U.S. wholesale inflation in August rose 8.3% from the same month last year, marking the highest annual increase since 2010. According to the Labor Department, the producer price index jumped 0.7% from July, following a 1% jump in June.
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U.S. Wholesale Inflation Record
As reported by ABC News, the COVID-19 recession –the shortest in history– has yielded rousing inflation amid the economic recovery. Constraints in the supply chain and worker shortages have nothing but pushed prices higher.
The U.S. wholesale inflation phenomenon has been dubbed by the Federal Reserve Chair Jerome Powell as temporary, “and has warned of the dangers of the central bank raising its benchmark interest rate (now near zero) prematurely, potentially stalling the economy's comeback.”
A report by Contingent Macro Advisors pointed that, “Since the pandemic, supply chains have never been the same and likely won’t normalize for at least six months.”
“Only then will we –and, more importantly, the Fed– get a true sense of the trend rate of producer inflation,″ the document added.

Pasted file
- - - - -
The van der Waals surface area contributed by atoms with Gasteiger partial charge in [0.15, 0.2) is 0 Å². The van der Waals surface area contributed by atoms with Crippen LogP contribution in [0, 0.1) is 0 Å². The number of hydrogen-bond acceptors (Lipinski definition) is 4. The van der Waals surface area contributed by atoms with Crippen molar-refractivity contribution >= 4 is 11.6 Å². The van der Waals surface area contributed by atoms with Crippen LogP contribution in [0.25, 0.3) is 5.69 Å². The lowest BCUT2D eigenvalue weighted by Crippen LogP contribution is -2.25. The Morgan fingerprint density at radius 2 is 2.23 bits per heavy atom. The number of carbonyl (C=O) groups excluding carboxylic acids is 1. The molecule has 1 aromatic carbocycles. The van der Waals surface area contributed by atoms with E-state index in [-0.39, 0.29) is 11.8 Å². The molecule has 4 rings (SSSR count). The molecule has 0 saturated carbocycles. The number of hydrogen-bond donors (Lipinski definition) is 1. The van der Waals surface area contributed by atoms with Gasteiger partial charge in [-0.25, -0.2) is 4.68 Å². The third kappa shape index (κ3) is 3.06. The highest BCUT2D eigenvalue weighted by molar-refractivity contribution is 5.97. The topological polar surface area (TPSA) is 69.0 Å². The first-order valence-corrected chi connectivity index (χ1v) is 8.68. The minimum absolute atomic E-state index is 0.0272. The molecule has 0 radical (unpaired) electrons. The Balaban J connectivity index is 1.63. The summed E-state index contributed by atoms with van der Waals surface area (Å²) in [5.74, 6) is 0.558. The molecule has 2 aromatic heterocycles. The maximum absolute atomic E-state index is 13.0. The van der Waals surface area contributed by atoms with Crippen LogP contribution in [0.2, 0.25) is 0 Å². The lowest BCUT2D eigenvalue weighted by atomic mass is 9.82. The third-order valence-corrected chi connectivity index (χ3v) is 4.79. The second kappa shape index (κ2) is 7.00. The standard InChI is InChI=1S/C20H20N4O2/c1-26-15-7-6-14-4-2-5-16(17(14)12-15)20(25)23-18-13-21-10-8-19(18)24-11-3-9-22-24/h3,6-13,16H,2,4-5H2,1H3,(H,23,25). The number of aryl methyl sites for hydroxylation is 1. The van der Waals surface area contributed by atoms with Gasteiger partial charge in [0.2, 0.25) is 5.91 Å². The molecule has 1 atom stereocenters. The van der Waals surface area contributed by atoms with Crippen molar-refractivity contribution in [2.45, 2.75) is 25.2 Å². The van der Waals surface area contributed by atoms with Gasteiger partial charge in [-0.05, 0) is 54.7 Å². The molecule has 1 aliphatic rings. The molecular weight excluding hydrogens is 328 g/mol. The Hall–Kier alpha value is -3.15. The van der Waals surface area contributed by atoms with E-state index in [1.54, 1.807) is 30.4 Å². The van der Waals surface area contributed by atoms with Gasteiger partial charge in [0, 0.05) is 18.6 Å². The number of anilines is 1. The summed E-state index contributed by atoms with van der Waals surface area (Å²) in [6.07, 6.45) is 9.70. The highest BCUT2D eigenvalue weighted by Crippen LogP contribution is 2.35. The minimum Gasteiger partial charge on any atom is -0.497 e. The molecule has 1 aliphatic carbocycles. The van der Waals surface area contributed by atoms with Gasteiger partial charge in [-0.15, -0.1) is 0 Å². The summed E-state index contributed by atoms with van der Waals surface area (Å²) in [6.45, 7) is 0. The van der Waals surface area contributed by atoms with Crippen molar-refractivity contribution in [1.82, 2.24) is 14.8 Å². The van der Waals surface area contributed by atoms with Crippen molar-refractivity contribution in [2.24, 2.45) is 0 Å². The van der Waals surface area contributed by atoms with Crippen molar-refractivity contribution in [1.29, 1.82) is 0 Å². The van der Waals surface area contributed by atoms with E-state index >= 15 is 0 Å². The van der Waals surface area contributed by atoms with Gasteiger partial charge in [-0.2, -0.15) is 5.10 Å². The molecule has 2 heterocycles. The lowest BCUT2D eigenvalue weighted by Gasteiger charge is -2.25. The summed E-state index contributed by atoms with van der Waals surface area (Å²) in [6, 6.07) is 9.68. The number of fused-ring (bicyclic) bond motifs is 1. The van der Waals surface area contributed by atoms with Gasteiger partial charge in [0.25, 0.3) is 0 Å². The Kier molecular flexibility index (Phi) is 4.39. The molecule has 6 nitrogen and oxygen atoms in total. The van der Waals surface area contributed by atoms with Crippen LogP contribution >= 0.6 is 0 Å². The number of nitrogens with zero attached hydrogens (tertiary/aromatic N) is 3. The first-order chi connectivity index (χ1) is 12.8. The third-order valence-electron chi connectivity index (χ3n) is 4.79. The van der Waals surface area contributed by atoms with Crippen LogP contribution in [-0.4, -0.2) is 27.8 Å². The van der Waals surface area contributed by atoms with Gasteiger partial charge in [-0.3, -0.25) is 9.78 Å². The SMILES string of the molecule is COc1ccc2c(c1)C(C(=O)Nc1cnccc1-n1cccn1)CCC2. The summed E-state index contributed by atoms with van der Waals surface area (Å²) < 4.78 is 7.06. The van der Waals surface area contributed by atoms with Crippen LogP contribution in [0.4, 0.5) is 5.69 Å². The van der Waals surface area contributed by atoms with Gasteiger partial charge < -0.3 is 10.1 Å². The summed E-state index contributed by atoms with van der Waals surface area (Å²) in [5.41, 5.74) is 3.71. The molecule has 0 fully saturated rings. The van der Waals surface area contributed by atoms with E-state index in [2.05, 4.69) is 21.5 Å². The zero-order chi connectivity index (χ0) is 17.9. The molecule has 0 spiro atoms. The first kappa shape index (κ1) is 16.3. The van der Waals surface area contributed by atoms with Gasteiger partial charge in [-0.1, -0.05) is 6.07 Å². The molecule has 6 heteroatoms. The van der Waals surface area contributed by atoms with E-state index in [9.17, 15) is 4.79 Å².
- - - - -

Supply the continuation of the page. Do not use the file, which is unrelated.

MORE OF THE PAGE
CNBC reported that the 8.3% annual increase is the highest ever since the indicator is kept on records as of November 2010. “That came following a 7.8% move higher in July, which also set a record.”
Matt Colyar, an economist at Moody's Analytics in West Chester, Pennsylvania, told Reuters: “Producers are struggling to replenish their stockpiles against surging demand.”
Final demand prices increased 0.3% in August, excluding food, energy, and trade services. Food prices jumped by 2.9%, while wholesale food prices have soared 12.7% in the last year, with the highest being beef (59.2%), and shortening and cooking oil (43.5%).
“Final demand services rose 0.7% for the month, thanks to a 1.5% gain in trade services, or the margins received by wholesalers and retailers. Transportation and warehousing costs surged 2.8%,” CNBC reports.
The promising economic recovery seen at the beginning of the summer is going through a rough patch, amid fears of the delta variant spread. In-store shopping decreased in August, hence affecting retail sales, with consumption at restaurants also decelerating.
Employers barely managed to fill 235,000 job openings, “a third of what economists were expecting, and a sharp drop from June and July, when about 1 million jobs were added each month.”